The Superior Court judge held that the acceleration clause was enforceable as liquidated damages, reflecting a reasonable estimate of the Lessor’s anticipated damages and entered judgment in the Lessor’s favor, awarding $82,143.01, which comprises damages, prejudgment interest, and costs.
The Appeals Court reversed the Superior Court, holding that the liquidated-damages provision failed because its failure to “include either some accounting to [Lessee] for any rent received from a new tenant or some discounting of the stipulated damages to reflect the likelihood of reletting” resulted in an unreasonable estimate of actual damages. The Appeals Court also found significant that the lessor actually relet the property, which essentially mooted any question of duty to mitigate under similar circumstances and that any impracticalities of reducing a liquidated damages amount to reflect mitigation was “outweighed by the strong public policy against terms fixing liquidated damages that are out of proportion to any reasonable approximation of anticipated harm.”
The Supreme Judicial Court reversed the Appeals Court and affirmed the Superior Court judgment. In its opinion, the Supreme Judicial Court confirmed that Massachusetts courts should test the enforceability of a liquidated damages clause by analyzing the circumstances at the time of contract formation — the so-called “single look” approach — as opposed to using a “second look” approach that “allows for an after-the-fact adjustment to avoid a windfall for the party not committing the breach[.]” Under the single-look approach, the Court explained,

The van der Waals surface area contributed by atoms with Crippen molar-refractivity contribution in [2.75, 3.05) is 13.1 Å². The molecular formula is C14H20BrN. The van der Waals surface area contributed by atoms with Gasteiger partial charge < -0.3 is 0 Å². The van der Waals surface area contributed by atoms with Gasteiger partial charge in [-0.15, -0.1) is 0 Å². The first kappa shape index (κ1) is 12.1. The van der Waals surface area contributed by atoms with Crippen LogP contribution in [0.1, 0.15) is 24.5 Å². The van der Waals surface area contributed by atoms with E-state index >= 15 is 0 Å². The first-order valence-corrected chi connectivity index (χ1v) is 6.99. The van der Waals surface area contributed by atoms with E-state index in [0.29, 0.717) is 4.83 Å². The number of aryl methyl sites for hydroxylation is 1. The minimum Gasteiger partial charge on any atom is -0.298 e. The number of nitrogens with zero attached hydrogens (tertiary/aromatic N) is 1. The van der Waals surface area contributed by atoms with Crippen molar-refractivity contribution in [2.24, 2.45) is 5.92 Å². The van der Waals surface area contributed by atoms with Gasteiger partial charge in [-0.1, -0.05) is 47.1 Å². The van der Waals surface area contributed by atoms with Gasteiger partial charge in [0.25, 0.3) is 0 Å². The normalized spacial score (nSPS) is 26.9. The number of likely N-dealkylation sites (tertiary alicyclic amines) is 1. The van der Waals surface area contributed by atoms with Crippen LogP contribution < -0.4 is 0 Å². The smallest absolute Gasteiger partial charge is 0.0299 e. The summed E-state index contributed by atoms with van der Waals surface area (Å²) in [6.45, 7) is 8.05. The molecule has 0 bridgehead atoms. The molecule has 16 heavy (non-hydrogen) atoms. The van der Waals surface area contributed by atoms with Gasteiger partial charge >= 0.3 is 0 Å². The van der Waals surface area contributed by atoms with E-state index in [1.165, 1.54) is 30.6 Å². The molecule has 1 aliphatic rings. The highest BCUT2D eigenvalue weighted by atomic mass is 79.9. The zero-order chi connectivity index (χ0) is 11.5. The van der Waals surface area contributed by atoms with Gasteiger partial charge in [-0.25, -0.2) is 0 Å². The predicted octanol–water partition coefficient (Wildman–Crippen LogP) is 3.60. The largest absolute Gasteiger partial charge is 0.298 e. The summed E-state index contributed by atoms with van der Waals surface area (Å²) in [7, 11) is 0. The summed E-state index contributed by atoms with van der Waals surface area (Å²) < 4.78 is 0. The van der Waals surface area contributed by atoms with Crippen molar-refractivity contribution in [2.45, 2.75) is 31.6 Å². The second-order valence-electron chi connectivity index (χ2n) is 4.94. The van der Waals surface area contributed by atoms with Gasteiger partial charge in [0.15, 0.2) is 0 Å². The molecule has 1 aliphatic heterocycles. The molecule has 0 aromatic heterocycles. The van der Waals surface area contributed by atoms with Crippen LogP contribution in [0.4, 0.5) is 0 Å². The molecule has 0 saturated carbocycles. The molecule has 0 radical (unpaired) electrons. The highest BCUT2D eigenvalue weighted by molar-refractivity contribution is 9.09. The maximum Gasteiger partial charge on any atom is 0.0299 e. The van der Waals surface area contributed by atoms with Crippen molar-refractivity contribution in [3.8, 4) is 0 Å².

a liquidated damages clause will be enforced if (1) the actual damages resulting from a breach were difficult to ascertain at the time the contract was signed; and (2) the sum agreed on as liquidated damages represents a “reasonable forecast of damages expected to occur in the event of a breach.”
Slip. Op. at 7-8 (quoting NPS, LLC v. Minihane, 451 Mass. 417, 420 (2008). The Lessee, as the party challenging the liquidated damages clause, bore the burden to disprove either prong and failed to do so. On whether damages were reasonably ascertainable, the Court acknowledged the Lessee’s argument that the Lessor, as “a high-volume commercial landlord, was likely to relet the premises,” but found that the Lessee had failed to present evidence in support of that argument. This allows that a tenant could, at least theoretically, offer evidence to show that damages are reasonably ascertainable at the time of contract formation but provides little guidance as to what that evidence might be.
On reasonableness, the Court quickly rejected the Appeals Court’s view that a liquidated damages provision must consider future rents collected from a new tenant to be enforceable, because a provision that requires a tenant to pay no more than it would have paid under the lease had it performed necessarily bears a reasonable relationship to the anticipated actual damages resulting from a breach. The Court also held that parties are free to negotiate these provisions as they see fit and that courts will not “step in to decide whether and how to restructure a contract because certain contingencies were not accounted for by one of the parties.”
Finally, the Court affirmed the Superior Court’s holding that the Lessee was a sufficiently sophisticated party to have a liquidated damages provision enforced against him, finding no clear error in the trial court’s determination (and noting that the question is a factual, not legal, one).
 The Appeals Court decision was addressed in an earlier alert.